Source: From DICTIONARY OF NORTH CAROLINA BIOGRAPHY edited by William S. Powell. Copyright (c) 1979-1996 by the University of North Carolina Press. Used by permission of the publisher. www.uncpress.unc.edu
Solomon Pool, 21 Apr. 1832-8 Apr. 1901
Solomon Pool (21 Apr. 1832-8 Apr. 1901), educator, University of North Carolina president, and clergyman, was born at Elmwood on the Pasquotank, the Pool plantation near Elizabeth City. His father, Solomon Pool, was a wealthy slaveholding planter of English descent, from a family prominent in northeastern North Carolina since 1679. His mother, Martha Gaskins Pool, was of French Huguenot ancestry. She died when Solomon was five; his father had died earlier. Young Solomon was raised on the plantation by his older brother, George Decatur Pool, a farmer who became active in the Republican party. Solomon had two brothers of note: John, who became a U.S. senator, and William Gaskins, a physician.
Pool prepared for college in Elizabeth City and entered The University of North Carolina in 1849 at age seventeen. He was graduated in 1853, the second honor student in a class of fifty-nine. While in Chapel Hill, he was a member of the Philanthropic Society. In December 1853 he became tutor of mathematics at the university, and in 1856 he received an honorary alumni master's degree. In 1861 he was promoted to adjunct professor of math and held the position for six years. In 1866 Pool took a leave of absence to accept a more lucrative position ($5,000 per year) as U.S. deputy appraiser in North Carolina, with the agreement that the floundering university would not be obligated to reemploy him until he was needed.
Pool accepted the presidency of the university in 1869 and was permitted to keep his appraiser's job at the same time. Reconstruction governor William W. Holden had taken charge of the university's board of trustees to ensure that someone with the appropriate Republican affiliations would be chosen president. At thirty-seven, Pool seemed to fit their specifications and was hired for $1,500 per year. Although brought up within the realm of slavery, Pool rejected its basic ideas.
While Pool was president, the university continued its postwar deterioration. Buildings were neglected and overgrown, and campus trees were cut down for firewood. Pool incurred the wrath of many North Carolinians by, among other things, charging that the university was ruled too much by the landed eastern aristocracy and said that if no white students came to fill classes, he would enroll blacks. He concluded that it was "better to close it [the university] than have a nursery of treason to foster and perpetuate the feelings of disloyalty." A group of Carolinians against Pool, headed by Cornelia Phillips Spencer, succeeded in blackening his name; even today, Pool is missing from many university histories although his ideas of egalitarianism and the consolidation of all state universities became a reality in the twentieth century.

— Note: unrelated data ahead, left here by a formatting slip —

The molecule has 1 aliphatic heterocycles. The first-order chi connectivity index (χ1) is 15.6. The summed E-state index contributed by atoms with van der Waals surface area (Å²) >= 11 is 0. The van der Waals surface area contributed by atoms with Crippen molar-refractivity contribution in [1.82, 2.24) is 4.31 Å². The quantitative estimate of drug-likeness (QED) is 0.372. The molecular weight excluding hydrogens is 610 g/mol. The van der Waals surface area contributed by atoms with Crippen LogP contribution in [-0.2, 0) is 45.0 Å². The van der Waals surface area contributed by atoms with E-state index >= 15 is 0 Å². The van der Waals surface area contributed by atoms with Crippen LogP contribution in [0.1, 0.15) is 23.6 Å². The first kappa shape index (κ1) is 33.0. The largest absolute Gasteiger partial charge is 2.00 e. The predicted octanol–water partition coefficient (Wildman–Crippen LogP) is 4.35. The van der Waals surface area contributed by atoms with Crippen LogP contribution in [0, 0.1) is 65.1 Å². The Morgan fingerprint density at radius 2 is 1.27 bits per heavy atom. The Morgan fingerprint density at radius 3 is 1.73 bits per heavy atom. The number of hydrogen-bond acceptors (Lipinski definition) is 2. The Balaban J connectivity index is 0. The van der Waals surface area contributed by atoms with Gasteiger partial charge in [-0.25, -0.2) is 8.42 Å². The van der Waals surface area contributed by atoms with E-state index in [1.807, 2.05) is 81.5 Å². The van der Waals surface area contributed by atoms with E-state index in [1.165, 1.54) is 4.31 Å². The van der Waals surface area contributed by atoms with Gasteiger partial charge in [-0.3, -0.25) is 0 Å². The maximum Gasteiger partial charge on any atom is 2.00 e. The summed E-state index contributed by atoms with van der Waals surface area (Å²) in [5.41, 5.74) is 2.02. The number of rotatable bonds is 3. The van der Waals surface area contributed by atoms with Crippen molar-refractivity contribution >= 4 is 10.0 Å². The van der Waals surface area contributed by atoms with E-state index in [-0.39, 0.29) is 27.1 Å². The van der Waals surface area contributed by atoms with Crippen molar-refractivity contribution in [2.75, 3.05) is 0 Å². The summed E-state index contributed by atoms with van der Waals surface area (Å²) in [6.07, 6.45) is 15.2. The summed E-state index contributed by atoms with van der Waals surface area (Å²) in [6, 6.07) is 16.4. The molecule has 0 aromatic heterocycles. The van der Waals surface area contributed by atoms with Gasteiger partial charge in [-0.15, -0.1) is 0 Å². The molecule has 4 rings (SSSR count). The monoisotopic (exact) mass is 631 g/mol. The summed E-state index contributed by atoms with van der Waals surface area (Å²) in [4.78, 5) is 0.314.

In January 1871 Pool addressed alumni and friends of the university, pleading for money to pay off the university's debts. However, it was too late—the trustees decided that the institution should close on 1 Feb. 1871 and Pool's title was taken away by a court order. He then became principal of a school in Cary for three years.
Pool converted to the Methodist Episcopal church in Elizabeth City at age fourteen and became licensed to preach in 1856. He was ordained deacon at Raleigh in 1862 and elder at Fayetteville in 1865. He preached once a month at the college chapel while in Chapel Hill and was often called upon to preach in various North Carolina cities after he left the university. In 1885 Pool was received into the North Carolina Conference of the church and was sent to Smithfield. He was transferred frequently, filling in wherever he was needed, to towns such as Charlotte, Greensboro, Concord, and Camden.
Pool married Cornelia Kirkland of Chapel Hill in 1856; she was the daughter of Joseph and Martha Kirkland. The Pools had six sons and two daughters: Edward, Clarence, Warren, Clifton, Eugene, Theodore, Cornelia, and Lillie.
On 2 Sept. 1896, while ending a revival sermon at South Mills in Camden County, Pool was stricken with paralysis. He recovered partially but remained in poor health and died five years later in Greensboro.
SEE: Alumni Files (University of North Carolina, Chapel Hill); Samuel A. Ashe, ed., Cyclopedia of Eminent and Representative Men of the Carolinas (1892); Kemp P. Battle, History of the University of North Carolina (1912); Chapel Hill Newspaper, 15 July 1973; Thomas N. Ivey, ed., Handbook of the Methodist Episcopal Church, South, In North Carolina and Almanac for 1902 (1901); Journal of the North Carolina Annual Conference of the Methodist Episcopal Church, South (1900); Ralph I. Pool, "Pool Family of Pasquotank, North Carolina" (no date); Raleigh News and Observer, 3 Sept. 1950; Van Noppen Papers (Manuscript Department, Duke University Library, Durham).
Diana Dru Dowdy